“You talked about bread.”
“There was a whole conversation about your trip to Tesco and the bread that you bought, and what was on offer.”
Some months after I’d separated from my ex-husband, Laura, my best friend from secondary school, was telling me about the kind of conversations we’d ended up having when I was still married. She delicately, but with no apology, told me a few home truths so I’d realise how much I’d changed while married, and how far I’d come in a short few months.
She, as well as another friend Charley, virtually and literally held my hand throughout those first 6 months where I was like a rabbit in headlights with verbal diarrhoea trying to make sense of my life post-separation and my ex-husband’s erratic behaviour.
On the end of the phone, a message or a short drive away, I knew that if I needed her, she’d be there. And she was, many times. Never complaining and always listening.
For my 30th birthday, she got me a present; a ceramic coaster with the words “Friends are like stars, you don’t have to see them to know they are there <3”.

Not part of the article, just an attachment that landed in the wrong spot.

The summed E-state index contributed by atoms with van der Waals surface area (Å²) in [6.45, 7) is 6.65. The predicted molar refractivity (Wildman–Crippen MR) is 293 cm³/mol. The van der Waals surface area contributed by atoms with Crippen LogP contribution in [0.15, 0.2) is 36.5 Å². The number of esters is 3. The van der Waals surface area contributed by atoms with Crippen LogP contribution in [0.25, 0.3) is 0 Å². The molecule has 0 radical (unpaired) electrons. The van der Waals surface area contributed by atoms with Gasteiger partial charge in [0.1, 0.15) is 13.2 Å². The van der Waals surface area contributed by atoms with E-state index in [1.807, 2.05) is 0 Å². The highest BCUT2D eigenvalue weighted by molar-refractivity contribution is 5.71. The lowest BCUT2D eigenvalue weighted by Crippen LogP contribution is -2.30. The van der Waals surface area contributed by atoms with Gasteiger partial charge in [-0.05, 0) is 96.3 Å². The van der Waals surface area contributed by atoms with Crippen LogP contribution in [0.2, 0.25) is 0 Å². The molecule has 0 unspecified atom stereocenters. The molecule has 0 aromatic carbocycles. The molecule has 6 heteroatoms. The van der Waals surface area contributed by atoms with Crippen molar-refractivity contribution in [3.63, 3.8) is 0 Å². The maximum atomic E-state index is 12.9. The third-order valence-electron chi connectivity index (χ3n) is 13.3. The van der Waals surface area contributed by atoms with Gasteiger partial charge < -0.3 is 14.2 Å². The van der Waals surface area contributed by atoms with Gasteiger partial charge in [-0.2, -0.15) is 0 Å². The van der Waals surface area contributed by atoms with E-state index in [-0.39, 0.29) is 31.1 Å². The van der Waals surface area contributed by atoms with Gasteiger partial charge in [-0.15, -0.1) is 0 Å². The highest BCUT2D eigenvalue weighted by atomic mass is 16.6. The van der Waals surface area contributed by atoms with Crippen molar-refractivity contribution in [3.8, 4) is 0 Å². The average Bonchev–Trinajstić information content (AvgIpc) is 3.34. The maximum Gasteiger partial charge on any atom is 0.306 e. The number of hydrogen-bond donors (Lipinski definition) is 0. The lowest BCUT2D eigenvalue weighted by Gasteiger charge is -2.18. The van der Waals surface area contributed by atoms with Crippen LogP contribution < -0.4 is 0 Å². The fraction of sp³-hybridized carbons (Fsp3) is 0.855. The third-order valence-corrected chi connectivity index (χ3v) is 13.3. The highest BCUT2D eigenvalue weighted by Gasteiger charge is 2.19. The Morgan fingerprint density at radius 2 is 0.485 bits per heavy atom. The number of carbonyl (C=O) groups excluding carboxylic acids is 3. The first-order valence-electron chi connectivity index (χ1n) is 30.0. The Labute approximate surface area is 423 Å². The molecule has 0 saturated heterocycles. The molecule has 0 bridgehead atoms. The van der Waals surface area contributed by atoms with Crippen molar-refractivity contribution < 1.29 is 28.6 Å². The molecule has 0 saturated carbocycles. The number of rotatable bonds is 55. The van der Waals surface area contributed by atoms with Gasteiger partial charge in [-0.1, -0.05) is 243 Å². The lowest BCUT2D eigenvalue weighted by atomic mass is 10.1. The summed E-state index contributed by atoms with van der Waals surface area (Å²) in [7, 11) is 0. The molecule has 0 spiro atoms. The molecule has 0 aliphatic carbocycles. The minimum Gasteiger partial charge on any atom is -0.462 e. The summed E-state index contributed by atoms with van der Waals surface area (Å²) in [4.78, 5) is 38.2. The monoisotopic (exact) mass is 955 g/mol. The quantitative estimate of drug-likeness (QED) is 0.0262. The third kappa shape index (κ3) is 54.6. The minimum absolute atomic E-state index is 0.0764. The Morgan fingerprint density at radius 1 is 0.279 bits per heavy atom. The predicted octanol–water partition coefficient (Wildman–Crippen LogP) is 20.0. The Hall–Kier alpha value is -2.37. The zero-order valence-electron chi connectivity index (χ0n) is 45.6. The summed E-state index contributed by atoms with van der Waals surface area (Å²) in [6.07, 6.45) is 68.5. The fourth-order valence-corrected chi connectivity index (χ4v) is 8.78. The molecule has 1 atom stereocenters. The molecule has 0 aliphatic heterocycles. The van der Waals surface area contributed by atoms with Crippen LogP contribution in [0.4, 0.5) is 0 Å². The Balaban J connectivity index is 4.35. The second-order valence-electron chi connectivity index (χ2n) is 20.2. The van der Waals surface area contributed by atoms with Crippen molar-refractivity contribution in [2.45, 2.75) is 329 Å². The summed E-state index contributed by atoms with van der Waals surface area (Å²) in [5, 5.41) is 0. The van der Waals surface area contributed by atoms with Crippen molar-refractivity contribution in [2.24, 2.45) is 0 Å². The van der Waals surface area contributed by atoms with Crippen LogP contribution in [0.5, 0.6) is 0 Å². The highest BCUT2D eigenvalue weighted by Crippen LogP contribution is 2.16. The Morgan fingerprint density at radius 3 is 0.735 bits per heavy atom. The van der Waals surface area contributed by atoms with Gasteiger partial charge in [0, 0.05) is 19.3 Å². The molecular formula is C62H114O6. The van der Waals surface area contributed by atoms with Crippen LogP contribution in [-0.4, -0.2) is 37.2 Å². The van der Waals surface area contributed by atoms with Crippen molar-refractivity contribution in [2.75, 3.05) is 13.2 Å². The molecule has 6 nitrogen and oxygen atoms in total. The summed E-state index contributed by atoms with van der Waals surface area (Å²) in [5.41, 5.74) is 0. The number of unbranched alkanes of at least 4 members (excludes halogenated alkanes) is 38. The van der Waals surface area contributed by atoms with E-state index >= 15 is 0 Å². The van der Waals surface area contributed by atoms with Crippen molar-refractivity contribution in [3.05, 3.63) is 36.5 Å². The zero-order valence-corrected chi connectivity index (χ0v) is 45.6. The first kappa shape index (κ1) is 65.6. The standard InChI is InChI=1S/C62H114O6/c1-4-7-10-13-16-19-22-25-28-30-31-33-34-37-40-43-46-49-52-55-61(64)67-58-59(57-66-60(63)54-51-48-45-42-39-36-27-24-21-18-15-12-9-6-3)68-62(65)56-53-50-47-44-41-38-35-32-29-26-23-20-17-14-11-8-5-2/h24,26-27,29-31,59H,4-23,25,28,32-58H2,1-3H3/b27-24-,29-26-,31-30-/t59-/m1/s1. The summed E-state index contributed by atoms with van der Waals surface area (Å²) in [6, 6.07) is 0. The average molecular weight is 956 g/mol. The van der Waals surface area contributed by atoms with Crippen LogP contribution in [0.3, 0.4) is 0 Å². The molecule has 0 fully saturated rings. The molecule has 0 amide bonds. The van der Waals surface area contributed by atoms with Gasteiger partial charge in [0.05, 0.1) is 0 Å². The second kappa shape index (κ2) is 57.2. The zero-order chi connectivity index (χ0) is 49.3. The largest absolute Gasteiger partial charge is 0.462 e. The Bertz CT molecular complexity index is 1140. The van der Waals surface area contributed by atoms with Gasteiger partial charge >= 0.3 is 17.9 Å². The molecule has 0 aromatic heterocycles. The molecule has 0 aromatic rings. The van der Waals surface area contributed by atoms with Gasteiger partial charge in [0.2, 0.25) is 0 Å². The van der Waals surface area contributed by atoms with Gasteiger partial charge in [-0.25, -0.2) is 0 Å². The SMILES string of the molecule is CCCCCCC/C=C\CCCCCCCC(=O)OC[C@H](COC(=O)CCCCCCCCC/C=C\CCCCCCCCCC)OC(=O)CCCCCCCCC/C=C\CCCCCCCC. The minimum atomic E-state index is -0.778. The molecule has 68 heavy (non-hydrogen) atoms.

We’d not seen each other too much at that time in our lives; she’d had a baby who’d turned into a toddler, and I’d retreated more and more into a shell I didn’t even realise was there. I think she knew something was wrong, but didn’t know what, and so the present was a reminder that she’d always be there for me.
I don’t think I ever told her about the moment I opened her gift. The day before I’d had a row with my ex-husband. I can’t remember what about, probably something trivial, but I’d slept in the spare room. Due to fly to Venice on the morning of my birthday, I got up, alone, and, after some time of waiting but seeing no sign of the ex while time was marching on, I started opening my cards and presents. It’s fair to say it wasn’t quite how I’d envisaged the morning of my 30th birthday to go, and halfway through he came into the room. A look of disgust and a slammed door accompanied the words “you could have f*cking waited for me”, leaving me in no doubt that whatever we’d argued about the night before was still an issue, birthday or not.
Refusing to engage, I carried on, Laura’s being the first present I chose. At the sight of those words I burst into tears; big, giant, gut-wrenching sobs. It would be another 4 months before I left that relationship, but the seeds had been sown. Knowing that someone had my back gave me strength I didn’t think I had to sort my shit out and get out.
When I told her I was moving to the other side of the world, her reaction was to tell me to go, to not regret it and go live my life. I think she even told me not to come back. I can’t remember the exact words (they were much more succinct) but it was along those lines.
I don’t think I’ve ever said thank you. For helping me out at a time when I so desperately needed it, and just generally for being my friend.
Thank you <3.